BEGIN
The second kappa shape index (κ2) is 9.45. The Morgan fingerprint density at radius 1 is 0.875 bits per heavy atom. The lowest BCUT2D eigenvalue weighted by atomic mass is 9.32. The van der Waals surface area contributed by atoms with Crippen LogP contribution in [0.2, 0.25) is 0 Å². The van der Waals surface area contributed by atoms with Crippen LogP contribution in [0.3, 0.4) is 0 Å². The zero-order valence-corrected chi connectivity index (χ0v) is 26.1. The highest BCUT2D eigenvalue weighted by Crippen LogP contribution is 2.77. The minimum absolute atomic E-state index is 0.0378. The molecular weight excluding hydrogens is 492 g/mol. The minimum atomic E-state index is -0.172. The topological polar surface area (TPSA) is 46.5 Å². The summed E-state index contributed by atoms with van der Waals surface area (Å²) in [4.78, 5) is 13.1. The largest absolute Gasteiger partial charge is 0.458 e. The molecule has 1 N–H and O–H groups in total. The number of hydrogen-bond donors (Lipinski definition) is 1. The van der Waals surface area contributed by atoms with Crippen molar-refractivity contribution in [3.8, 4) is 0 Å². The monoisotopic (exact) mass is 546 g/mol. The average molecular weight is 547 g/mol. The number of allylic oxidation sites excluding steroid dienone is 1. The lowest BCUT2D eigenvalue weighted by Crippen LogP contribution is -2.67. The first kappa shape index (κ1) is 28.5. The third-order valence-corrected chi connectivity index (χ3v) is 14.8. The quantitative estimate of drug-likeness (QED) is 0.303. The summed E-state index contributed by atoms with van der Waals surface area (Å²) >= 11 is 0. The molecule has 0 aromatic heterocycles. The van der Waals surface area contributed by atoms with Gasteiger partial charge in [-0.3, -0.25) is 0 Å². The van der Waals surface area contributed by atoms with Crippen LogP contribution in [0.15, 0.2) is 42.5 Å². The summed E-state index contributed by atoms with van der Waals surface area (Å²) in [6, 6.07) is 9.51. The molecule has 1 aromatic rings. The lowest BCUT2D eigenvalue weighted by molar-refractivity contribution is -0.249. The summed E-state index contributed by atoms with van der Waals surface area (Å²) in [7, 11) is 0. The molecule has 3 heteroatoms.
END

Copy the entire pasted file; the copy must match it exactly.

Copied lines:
The second kappa shape index (κ2) is 9.45. The Morgan fingerprint density at radius 1 is 0.875 bits per heavy atom. The lowest BCUT2D eigenvalue weighted by atomic mass is 9.32. The van der Waals surface area contributed by atoms with Crippen LogP contribution in [0.2, 0.25) is 0 Å². The van der Waals surface area contributed by atoms with Crippen LogP contribution in [0.3, 0.4) is 0 Å². The zero-order valence-corrected chi connectivity index (χ0v) is 26.1. The highest BCUT2D eigenvalue weighted by Crippen LogP contribution is 2.77. The minimum absolute atomic E-state index is 0.0378. The molecular weight excluding hydrogens is 492 g/mol. The minimum atomic E-state index is -0.172. The topological polar surface area (TPSA) is 46.5 Å². The summed E-state index contributed by atoms with van der Waals surface area (Å²) in [4.78, 5) is 13.1. The largest absolute Gasteiger partial charge is 0.458 e. The molecule has 1 N–H and O–H groups in total. The number of hydrogen-bond donors (Lipinski definition) is 1. The van der Waals surface area contributed by atoms with Crippen molar-refractivity contribution in [3.8, 4) is 0 Å². The monoisotopic (exact) mass is 546 g/mol. The average molecular weight is 547 g/mol. The number of allylic oxidation sites excluding steroid dienone is 1. The lowest BCUT2D eigenvalue weighted by Crippen LogP contribution is -2.67. The first kappa shape index (κ1) is 28.5. The third-order valence-corrected chi connectivity index (χ3v) is 14.8. The quantitative estimate of drug-likeness (QED) is 0.303. The summed E-state index contributed by atoms with van der Waals surface area (Å²) >= 11 is 0. The molecule has 0 aromatic heterocycles. The van der Waals surface area contributed by atoms with Gasteiger partial charge in [-0.3, -0.25) is 0 Å². The van der Waals surface area contributed by atoms with Crippen LogP contribution in [0.15, 0.2) is 42.5 Å². The summed E-state index contributed by atoms with van der Waals surface area (Å²) in [6, 6.07) is 9.51. The molecule has 1 aromatic rings. The lowest BCUT2D eigenvalue weighted by molar-refractivity contribution is -0.249. The summed E-state index contributed by atoms with van der Waals surface area (Å²) in [7, 11) is 0. The molecule has 3 heteroatoms.